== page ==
Many of the Ivy League universities are struggling with a vexing problem. How will they create more economic diversity on their campuses, giving academically strong students of modest means the same opportunities long available to children from the nation’s wealthiest families when most of their students are from the privileged one percent. The East of the Hudson and Potomac types that seem determined to take over what was once a great country.
Of course, for these co0llege administrator users, this is just hyperbole propaganda from leaders like the President of Harvard who has to prove that she’s not a woman before leading a great university.
Selective colleges in Massachusetts and across the country have made some progress in expanding their ethnic and racial diversity. But when it comes to admitting and educating students from low-income families, many of these schools have made little headway — or fallen behind.
But the colleges, from Harvard to Penn, need to take the children of donors and graduates no matter their grades or talents. They end up graduating with help for sympathetic elitist administrators prompted by the development staff of the universities.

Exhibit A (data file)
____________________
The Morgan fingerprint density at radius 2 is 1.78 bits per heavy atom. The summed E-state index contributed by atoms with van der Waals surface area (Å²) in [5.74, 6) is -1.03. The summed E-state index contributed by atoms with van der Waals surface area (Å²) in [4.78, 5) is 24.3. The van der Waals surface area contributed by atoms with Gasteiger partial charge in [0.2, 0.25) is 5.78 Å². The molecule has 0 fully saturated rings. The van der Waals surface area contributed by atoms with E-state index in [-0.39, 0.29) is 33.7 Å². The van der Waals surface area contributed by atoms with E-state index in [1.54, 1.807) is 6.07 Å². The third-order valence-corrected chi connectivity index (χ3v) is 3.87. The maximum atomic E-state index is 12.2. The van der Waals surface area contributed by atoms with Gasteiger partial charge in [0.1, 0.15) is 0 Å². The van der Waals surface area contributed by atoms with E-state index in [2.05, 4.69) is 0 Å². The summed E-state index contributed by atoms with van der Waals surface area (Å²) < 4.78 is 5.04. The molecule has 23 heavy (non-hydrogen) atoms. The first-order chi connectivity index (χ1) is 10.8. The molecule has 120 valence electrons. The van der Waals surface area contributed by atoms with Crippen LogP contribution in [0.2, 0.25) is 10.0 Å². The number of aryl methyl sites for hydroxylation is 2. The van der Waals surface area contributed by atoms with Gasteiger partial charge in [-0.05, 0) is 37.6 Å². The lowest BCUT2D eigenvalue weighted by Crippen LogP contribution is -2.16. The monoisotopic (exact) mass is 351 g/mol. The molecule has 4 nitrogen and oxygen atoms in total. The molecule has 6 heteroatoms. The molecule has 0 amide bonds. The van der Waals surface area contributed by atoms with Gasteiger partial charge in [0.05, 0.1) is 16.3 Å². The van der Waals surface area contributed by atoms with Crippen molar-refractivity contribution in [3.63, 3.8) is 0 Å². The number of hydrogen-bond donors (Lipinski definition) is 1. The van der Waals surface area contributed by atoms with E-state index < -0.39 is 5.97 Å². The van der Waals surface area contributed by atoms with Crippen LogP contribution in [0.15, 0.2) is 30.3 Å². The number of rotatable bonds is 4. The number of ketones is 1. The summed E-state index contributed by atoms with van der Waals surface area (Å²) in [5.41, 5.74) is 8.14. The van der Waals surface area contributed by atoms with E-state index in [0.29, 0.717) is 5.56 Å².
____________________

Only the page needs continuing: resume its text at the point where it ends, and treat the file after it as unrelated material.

Even some schools that make generous financial aid available have trouble recruiting qualified applicants from among the country’s neediest families because of the administrators, tenured and can’t be fired, have no connection with reality except keeping their jobs.
While students must take out loans in many cases to pay for an education fr0m academic folks that couldn’t survive in the business sector. They are part of the United States Educational Industrial Complex. One of the greatest scams ever created. Perpetuated the image of educators answering the question of making it in the world when most of the information they spew in their classes could be found on Google.
In many cases, such schools aren’t even on those families’ radar. And many poorer students have limited access to SAT preparatory classes, private counselors, and the college-level coursework in high school that can put them on track for admission into a selective university.
“Every university president will say, ‘We look for strivers and give them an advantage in admission.’ But the bottom line data suggests things haven’t changed,” because the academic elite wants the norm to keep their jobs while screwing the students with the need for a degree.
Nationally, 40 percent of undergraduates receive a Pell Grant, federal aid for students who come from lower-income families. But at the eight Ivy League institutions, Pell recipients accounted on average for just 5 percent of undergraduates, according to 2014 data published this summer. (At Harvard, that figure is 19.3 percent.) Why? Because it is a fact the elitist administrators who run these universities don’t want the lower classes to attend since they can do nothing for the academic elite’s pocket book.